I have consulted my right hon. Friend, the Minister of Labour, and understand that no general information on this subject is available beyond that contained in the report of an inquiry into remuneration and hours of employment in the catering trade which was published in 193o. I would point out, however, that the hours of work of certain classes of young persons employed in hotels are already limited under the Shops Act, 1934, and that the hours of other juvenile attendants in these establishments have recently been the subject of inquiry by the Departmental Committee on Hours of Employment of Young Persons in Certain Unregulated Occupations, whose report is to be published shortly. As regards the second part of the question, I am not aware that any general legislation on this question is at present in contemplation; but so far as the case of young persons is concerned consideration will, of course, be given to the recommendations of the Departmental Committee.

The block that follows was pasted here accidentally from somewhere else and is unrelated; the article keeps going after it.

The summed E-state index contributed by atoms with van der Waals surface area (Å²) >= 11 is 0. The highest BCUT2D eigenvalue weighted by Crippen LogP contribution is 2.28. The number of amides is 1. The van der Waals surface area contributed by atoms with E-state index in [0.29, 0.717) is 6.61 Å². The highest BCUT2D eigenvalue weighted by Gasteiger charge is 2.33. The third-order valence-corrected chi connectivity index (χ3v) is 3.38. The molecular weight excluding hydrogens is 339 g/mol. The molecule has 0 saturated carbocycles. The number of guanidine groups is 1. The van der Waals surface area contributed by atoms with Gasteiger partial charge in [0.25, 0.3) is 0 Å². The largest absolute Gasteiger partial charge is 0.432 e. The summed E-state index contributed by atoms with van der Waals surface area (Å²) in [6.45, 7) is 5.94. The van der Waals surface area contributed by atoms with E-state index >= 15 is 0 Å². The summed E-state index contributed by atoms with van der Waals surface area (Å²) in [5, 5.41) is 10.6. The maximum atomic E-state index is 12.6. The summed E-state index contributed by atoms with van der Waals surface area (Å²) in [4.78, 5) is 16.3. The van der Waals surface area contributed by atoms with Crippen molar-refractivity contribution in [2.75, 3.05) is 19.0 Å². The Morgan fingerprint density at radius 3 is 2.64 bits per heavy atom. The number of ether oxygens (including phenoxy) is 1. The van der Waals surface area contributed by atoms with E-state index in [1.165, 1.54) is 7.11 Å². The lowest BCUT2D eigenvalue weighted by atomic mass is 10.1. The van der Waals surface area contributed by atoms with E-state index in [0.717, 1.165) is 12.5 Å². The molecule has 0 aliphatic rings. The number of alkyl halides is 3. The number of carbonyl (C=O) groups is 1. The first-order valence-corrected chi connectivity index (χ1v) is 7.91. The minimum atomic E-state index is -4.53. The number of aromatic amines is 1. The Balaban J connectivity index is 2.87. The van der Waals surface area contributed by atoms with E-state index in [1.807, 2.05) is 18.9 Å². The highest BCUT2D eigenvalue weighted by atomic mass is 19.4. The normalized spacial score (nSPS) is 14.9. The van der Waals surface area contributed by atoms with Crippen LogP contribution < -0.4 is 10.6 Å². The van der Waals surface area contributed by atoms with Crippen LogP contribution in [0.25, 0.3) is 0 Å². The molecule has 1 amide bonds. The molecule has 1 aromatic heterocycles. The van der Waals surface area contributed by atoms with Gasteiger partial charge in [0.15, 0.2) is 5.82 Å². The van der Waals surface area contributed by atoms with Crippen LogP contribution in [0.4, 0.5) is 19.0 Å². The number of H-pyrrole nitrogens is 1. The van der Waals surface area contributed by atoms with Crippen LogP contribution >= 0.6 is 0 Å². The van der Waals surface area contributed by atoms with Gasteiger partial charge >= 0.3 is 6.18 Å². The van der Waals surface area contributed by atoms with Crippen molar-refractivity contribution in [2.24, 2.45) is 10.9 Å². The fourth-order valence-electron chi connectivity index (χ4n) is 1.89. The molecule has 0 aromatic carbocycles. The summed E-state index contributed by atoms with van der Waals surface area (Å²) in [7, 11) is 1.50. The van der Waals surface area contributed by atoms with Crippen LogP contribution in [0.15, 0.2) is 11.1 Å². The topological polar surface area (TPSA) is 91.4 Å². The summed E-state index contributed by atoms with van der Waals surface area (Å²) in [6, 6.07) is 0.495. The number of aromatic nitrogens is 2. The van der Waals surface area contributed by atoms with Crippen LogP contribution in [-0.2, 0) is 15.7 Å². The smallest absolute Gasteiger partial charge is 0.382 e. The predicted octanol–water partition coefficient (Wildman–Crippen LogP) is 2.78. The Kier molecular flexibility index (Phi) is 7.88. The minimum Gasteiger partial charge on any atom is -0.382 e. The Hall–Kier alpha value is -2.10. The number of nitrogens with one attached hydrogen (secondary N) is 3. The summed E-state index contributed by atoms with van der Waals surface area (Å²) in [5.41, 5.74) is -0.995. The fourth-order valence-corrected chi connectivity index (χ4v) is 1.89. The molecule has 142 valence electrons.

Is it not clear, from my hon. Friend's answer, that the bulk of these people are not protected by legislation or by trade unions?

Could not this problem be easily cleared up if the hon. Gentleman would ask Members of his own party behind him to do some of their own work?

Mr. Lloyd